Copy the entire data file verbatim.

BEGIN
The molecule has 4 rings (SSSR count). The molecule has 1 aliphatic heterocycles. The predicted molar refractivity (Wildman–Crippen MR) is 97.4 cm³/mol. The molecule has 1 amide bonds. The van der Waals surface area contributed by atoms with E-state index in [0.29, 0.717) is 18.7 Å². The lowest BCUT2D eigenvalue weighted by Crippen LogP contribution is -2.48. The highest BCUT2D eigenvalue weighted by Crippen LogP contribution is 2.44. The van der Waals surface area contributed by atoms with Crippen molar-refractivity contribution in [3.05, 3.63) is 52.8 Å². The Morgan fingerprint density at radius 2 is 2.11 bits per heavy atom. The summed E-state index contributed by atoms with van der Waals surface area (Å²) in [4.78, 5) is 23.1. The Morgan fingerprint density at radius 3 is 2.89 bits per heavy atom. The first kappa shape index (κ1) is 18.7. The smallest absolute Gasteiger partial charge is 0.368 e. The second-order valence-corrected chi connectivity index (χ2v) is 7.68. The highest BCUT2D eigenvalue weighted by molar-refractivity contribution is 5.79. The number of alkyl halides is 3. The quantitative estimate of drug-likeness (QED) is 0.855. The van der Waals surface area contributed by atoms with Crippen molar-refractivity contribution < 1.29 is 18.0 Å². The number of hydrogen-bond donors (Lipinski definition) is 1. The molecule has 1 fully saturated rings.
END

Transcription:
The molecule has 4 rings (SSSR count). The molecule has 1 aliphatic heterocycles. The predicted molar refractivity (Wildman–Crippen MR) is 97.4 cm³/mol. The molecule has 1 amide bonds. The van der Waals surface area contributed by atoms with E-state index in [0.29, 0.717) is 18.7 Å². The lowest BCUT2D eigenvalue weighted by Crippen LogP contribution is -2.48. The highest BCUT2D eigenvalue weighted by Crippen LogP contribution is 2.44. The van der Waals surface area contributed by atoms with Crippen molar-refractivity contribution in [3.05, 3.63) is 52.8 Å². The Morgan fingerprint density at radius 2 is 2.11 bits per heavy atom. The summed E-state index contributed by atoms with van der Waals surface area (Å²) in [4.78, 5) is 23.1. The Morgan fingerprint density at radius 3 is 2.89 bits per heavy atom. The first kappa shape index (κ1) is 18.7. The smallest absolute Gasteiger partial charge is 0.368 e. The second-order valence-corrected chi connectivity index (χ2v) is 7.68. The highest BCUT2D eigenvalue weighted by molar-refractivity contribution is 5.79. The number of alkyl halides is 3. The quantitative estimate of drug-likeness (QED) is 0.855. The van der Waals surface area contributed by atoms with Crippen molar-refractivity contribution < 1.29 is 18.0 Å². The number of hydrogen-bond donors (Lipinski definition) is 1. The molecule has 1 fully saturated rings.